Those of us who speak out about racism and sexism and homophobia in genre are, according to Truesdale, doing more harm than good.  We’re “shrill” and intimidating people who may be inclined to ally with us–hey, it’s the tone argument! Do we have bingo yet?

At this point the square peggers do more harm to their cause than good, because they have intimidated and shouted down many of the very people who may have wanted to joined their initial cause, but who now want nothing to do with it. It is their very stridency and knee-jerk castigation of SF at every turn that conceivably will drive people away, especially new writers. It is in this sense only that this small, misguided subset might do true damage to the SF field, which in itself is another irony.

We’re also a bunch of ingrates, biting the hands that feed us. I’m sort of amazed that he didn’t call us whippersnappers or something.

My simple, unadorned answer to many of the so-called problems some folks have with SF is to stop talking about them, stirring up flames of anger and resentment where unwarranted (which solves nothing)…

Sit down, shut up, be civil, and support the status quo. You’re upset over nothing. It’s not a big deal that books written by men are reviewed at a significantly greater rate than those written by women. It’s not a big deal that men can repeat the same things that women and POC have been saying for years and get praise while the women and POC get rape and death threats.

I wish Truesdale had done more research for his editorial. I shouldn’t have had to do it for him–that’s another thing women are expected to do, see. We have to have all our facts together before saying anything. Men can just say whatever and it’s cool.  I wish he’d just talked about how the main thing that writers should do is write–I agree with that. I’m a greedy reader and want more books and stories to read. But he didn’t. Instead he wrote a 3,500 word editorial trying to silence people he disagrees with and make them look like a bunch of irrational hysterics blowing everything out of proportion.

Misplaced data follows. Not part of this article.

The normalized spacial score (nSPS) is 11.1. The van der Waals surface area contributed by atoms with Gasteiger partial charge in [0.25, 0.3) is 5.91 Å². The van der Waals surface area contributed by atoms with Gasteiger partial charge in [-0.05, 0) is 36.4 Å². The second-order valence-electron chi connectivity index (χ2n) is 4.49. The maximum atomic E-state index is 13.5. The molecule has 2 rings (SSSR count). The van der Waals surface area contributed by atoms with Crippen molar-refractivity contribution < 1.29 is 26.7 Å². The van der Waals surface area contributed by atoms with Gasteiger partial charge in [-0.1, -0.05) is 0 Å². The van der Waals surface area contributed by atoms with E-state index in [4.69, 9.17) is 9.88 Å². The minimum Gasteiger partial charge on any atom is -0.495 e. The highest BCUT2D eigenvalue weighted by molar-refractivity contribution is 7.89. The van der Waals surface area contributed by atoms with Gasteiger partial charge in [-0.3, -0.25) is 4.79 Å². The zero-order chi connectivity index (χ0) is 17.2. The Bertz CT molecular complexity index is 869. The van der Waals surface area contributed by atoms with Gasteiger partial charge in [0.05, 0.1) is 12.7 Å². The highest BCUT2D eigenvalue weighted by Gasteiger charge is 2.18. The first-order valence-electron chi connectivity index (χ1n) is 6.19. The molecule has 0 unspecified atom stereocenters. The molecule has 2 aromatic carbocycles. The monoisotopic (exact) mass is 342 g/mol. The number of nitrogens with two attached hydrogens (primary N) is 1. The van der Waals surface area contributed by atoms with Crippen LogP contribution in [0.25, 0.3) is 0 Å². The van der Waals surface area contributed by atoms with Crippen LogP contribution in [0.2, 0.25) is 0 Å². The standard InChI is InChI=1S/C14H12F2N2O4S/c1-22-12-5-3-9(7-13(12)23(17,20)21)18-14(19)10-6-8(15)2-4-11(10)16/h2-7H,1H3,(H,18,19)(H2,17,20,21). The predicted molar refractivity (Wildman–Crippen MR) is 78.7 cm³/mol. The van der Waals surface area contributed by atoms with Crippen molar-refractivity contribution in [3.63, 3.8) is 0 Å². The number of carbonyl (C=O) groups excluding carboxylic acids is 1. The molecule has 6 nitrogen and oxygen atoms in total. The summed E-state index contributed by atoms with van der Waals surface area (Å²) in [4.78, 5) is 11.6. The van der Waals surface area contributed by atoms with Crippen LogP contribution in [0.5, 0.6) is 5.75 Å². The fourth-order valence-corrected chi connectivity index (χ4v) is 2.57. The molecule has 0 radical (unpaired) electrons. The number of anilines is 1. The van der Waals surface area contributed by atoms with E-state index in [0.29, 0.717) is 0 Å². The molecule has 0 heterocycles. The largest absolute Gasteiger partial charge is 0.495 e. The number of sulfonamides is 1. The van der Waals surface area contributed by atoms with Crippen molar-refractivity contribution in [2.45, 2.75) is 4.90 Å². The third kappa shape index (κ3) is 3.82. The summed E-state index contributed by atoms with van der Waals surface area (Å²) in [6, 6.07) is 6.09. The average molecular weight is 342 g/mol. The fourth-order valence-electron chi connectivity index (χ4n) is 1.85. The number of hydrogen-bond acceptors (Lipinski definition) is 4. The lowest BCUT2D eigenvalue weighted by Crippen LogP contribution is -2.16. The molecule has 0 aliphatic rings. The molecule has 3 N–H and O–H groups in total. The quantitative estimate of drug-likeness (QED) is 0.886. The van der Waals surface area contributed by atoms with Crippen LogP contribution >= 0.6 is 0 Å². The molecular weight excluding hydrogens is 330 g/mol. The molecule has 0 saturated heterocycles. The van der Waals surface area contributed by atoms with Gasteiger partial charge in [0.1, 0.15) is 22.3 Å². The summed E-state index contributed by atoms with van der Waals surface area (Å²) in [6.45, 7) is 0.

Except we’re not.

The last line of Joanna Russ’s How to Suppress Women’s Writing is my favorite.  It’s simple, but I heard echoes of it at the end of N.K. Jemisin’s WisCon guest of honor speech, too.  Russ says, simply:

You finish it.

We’re trying, Joanna. We’re trying.

Comments

  1. says

    I’m just going to quote Ursula K. Le Guin from the “Women Remember” interview in WOMEN DESTROY SCIENCE FICTION.

    #

    Ursula K. Le Guin
    How has sf changed . . . Socially? Well, for women, it’s not quite as much like riding “Furthur” with Kesey’s Merry band as it used to be. I guess we caused some real destruction to the male notion that sf, like a good deal else, was theirs, all theirs, and only theirs. But I wonder if that notion is in fact destructible. It keeps popping up again, twice as large as life.

  2. says

    Thanks.

    As for publishers not being overtly biased against women, this happened to me at a con last year:

    A friend of mine who was at a panel that I was not at, heard that a publisher who I don’t normally associate with hard SF was looking for it. I write hard SF. I’ve sold stories to Analog, so I thought I’d suss it out. He told me point blank that he’d be less interested in my hard SF because of my gender.

    This is the blog post I wrote: http://pattyjansen.com/blog/there-are-girl-cooties-on-my-space-ship-on-women-writing-hard-sf/. The original post (unaltered since I’ve written it) sounds a bit hesitant because it could be construed that I was fishing for the comment. Still he should never have said that. Even if it was a mistake on his part, it reflects badly on a publisher I thought was doing everything right. I’m also still hesitant to mention who it was, but at this point, I probably should. It was Angry Robot.

  3. says

    “Show me one well-regarded SF/F magazine editor who refuses to publish a good short story because of the race or sex of the writer. ”

    Well, the first solicitation for that new Grimdark Magazine stipulated they didn’t want stories with “female characters who are basically male characters with boobs who cry sometimes.” Not well regarded enough, maybe? I saw the solicitation via some pretty big-name authors…